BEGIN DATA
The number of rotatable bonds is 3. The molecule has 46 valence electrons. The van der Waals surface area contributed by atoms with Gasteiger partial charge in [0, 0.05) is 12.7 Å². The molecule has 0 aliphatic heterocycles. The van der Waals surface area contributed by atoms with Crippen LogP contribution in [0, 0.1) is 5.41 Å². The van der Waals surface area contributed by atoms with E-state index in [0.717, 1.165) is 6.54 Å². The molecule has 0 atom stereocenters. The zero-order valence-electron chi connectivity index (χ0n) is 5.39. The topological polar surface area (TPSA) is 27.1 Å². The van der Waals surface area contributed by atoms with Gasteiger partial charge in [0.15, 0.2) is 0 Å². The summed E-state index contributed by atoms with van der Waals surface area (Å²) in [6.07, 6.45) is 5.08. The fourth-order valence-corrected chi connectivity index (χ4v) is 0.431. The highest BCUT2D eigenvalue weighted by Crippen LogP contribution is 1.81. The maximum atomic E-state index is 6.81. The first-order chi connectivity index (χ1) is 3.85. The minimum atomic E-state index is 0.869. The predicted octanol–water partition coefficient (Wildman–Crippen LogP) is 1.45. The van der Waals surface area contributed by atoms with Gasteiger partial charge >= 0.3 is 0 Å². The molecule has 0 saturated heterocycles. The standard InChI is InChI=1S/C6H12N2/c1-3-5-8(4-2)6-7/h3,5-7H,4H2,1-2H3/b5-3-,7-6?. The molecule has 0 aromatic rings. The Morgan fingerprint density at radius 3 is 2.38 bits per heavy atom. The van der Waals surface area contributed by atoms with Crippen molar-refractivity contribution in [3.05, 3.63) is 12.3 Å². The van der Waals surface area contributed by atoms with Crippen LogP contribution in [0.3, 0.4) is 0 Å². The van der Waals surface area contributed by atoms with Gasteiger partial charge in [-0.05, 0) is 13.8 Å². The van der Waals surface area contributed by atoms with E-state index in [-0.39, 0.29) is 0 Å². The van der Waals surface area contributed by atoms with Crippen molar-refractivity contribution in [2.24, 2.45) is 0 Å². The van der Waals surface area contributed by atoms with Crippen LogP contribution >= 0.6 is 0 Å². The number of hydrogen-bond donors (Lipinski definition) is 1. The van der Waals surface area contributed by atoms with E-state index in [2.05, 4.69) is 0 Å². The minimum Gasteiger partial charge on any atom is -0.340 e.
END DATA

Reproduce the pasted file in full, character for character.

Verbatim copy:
The number of rotatable bonds is 3. The molecule has 46 valence electrons. The van der Waals surface area contributed by atoms with Gasteiger partial charge in [0, 0.05) is 12.7 Å². The molecule has 0 aliphatic heterocycles. The van der Waals surface area contributed by atoms with Crippen LogP contribution in [0, 0.1) is 5.41 Å². The van der Waals surface area contributed by atoms with E-state index in [0.717, 1.165) is 6.54 Å². The molecule has 0 atom stereocenters. The zero-order valence-electron chi connectivity index (χ0n) is 5.39. The topological polar surface area (TPSA) is 27.1 Å². The van der Waals surface area contributed by atoms with Gasteiger partial charge in [0.15, 0.2) is 0 Å². The summed E-state index contributed by atoms with van der Waals surface area (Å²) in [6.07, 6.45) is 5.08. The fourth-order valence-corrected chi connectivity index (χ4v) is 0.431. The highest BCUT2D eigenvalue weighted by Crippen LogP contribution is 1.81. The maximum atomic E-state index is 6.81. The first-order chi connectivity index (χ1) is 3.85. The minimum atomic E-state index is 0.869. The predicted octanol–water partition coefficient (Wildman–Crippen LogP) is 1.45. The van der Waals surface area contributed by atoms with Gasteiger partial charge >= 0.3 is 0 Å². The molecule has 0 saturated heterocycles. The standard InChI is InChI=1S/C6H12N2/c1-3-5-8(4-2)6-7/h3,5-7H,4H2,1-2H3/b5-3-,7-6?. The molecule has 0 aromatic rings. The Morgan fingerprint density at radius 3 is 2.38 bits per heavy atom. The van der Waals surface area contributed by atoms with Crippen molar-refractivity contribution in [3.05, 3.63) is 12.3 Å². The van der Waals surface area contributed by atoms with Crippen LogP contribution in [0.3, 0.4) is 0 Å². The van der Waals surface area contributed by atoms with Gasteiger partial charge in [-0.05, 0) is 13.8 Å². The van der Waals surface area contributed by atoms with E-state index in [-0.39, 0.29) is 0 Å². The van der Waals surface area contributed by atoms with Crippen molar-refractivity contribution in [2.24, 2.45) is 0 Å². The van der Waals surface area contributed by atoms with Crippen LogP contribution >= 0.6 is 0 Å². The number of hydrogen-bond donors (Lipinski definition) is 1. The van der Waals surface area contributed by atoms with E-state index in [2.05, 4.69) is 0 Å². The minimum Gasteiger partial charge on any atom is -0.340 e.